These efforts have led to the meme of the pandemic:

The world keeps turning

Even though my life for the past week has revolved around a happy, energetic ball of fur, the rest of the world has continued as if Cassie doesn't matter:

And if you still haven't seen our spring concert, you still can. Don't miss it!

Lovely weather, lovely walk

Cassie and I walked to Horner Park in search of a dog-friendly area. She has a lot of energy, even after this:

Unfortunately, even though the Chicago Park District claims Horner Park has a dog-friendly area in its northwest corner, no such area exists. The city has begun constructing a new dog park on the southeast corner, but it hasn't opened yet.

Now that we're home, and I've opened all the windows (a process Cassie found intensely interesting), she began a solo vocal composition in rondo form: we have neighbors, the neighbors talk to each other, we have neighbors, we have birds, we have neighbors, we have squirrels, and finally, we have neighbors.

She has now passed out under my desk. And stopped commenting on the neighbors.

Emmett's Brewing Co., Palatine

Welcome to stop #44 on the Brews and Choos project.

Brewery: Emmett's Brewing Co., 110 N. Broadway St.
Train line: Union Pacific Northwest, Palatine
Time from Chicago: 56 minutes (Zone F)
Distance from station: 100 m

Another note about Metra, this one more positive than my rant about freight-train interference in Barrington. Metra formed out of the decaying husks of the region's passenger railroads over the course of two decades. In the past few months, as they've taken possession of new locomotives, they've painted one each in the historic livery of the old railroads. When I went from Tinley Park to Blue Island last weekend, the locomotive pushing my train had the old Rock Island Line colors. The next day, the train that took me from my stop to Clybourn, and the one from Barrington to Palatine, had this guy powering them:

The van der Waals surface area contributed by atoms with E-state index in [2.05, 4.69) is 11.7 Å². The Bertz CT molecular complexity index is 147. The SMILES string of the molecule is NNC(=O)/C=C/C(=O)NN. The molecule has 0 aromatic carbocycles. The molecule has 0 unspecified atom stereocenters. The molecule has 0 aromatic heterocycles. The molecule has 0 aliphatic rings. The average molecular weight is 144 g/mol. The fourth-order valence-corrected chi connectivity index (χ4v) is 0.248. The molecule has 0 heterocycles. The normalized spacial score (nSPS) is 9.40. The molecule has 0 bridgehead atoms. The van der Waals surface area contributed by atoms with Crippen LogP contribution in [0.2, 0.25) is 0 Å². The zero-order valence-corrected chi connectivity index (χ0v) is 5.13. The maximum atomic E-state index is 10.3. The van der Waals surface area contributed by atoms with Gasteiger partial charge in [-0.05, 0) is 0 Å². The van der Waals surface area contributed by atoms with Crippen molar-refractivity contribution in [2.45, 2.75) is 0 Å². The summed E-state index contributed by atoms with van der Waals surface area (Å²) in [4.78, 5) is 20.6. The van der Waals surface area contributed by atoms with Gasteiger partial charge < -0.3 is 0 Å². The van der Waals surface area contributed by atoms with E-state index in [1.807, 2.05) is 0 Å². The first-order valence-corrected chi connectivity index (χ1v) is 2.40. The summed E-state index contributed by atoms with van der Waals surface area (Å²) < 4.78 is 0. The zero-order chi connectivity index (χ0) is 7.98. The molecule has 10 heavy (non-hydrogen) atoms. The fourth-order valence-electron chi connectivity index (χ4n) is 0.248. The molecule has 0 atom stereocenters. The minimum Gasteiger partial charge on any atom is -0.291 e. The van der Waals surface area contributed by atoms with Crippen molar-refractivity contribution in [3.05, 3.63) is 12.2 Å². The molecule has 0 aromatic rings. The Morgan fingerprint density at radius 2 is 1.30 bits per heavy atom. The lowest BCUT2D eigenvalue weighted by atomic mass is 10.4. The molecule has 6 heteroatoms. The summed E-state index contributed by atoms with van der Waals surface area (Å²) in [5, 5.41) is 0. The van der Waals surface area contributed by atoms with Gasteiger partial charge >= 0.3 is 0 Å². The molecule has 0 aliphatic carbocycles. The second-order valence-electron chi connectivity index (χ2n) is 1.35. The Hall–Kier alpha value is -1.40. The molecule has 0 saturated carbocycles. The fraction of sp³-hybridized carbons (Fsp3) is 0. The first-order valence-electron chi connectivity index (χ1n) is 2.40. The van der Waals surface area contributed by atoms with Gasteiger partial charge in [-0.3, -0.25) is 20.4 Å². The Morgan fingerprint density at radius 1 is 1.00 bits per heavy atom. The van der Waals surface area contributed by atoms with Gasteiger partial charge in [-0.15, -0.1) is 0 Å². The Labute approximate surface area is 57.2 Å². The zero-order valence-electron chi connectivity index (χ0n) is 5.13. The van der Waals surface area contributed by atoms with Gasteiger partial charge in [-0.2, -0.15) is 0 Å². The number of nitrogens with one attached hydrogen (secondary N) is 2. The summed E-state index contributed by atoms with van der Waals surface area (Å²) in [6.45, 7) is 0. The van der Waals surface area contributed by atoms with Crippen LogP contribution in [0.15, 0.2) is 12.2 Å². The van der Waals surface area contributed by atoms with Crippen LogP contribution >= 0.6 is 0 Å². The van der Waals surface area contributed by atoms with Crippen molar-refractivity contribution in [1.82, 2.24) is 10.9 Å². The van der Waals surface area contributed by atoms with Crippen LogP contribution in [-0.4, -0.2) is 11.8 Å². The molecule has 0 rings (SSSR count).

I find that immensely cool.

Which, in a literal sense, brings me to Emmett's in Palatine.

Remember More Brewing in Villa Park, almost exactly a year ago, which I called a "bustling, family-friendly brewpub 'concept'?" Or Smylie Bros. in Evanston, about which I said "This is what some corporate dude thinks a taproom should be like"? Yeah. Welcome to Emmett's, which has four locations that I will review with just my experience in Palatine.

I met a friend, and we had adequate pub food, with service that lagged so much (despite the restaurant having only two occupied tables) that my friend's hamburger and my Caesar salad arrived at around the same temperature.

But I'm not a food reviewer, or a restaurant reviewer. I review beer. I had three: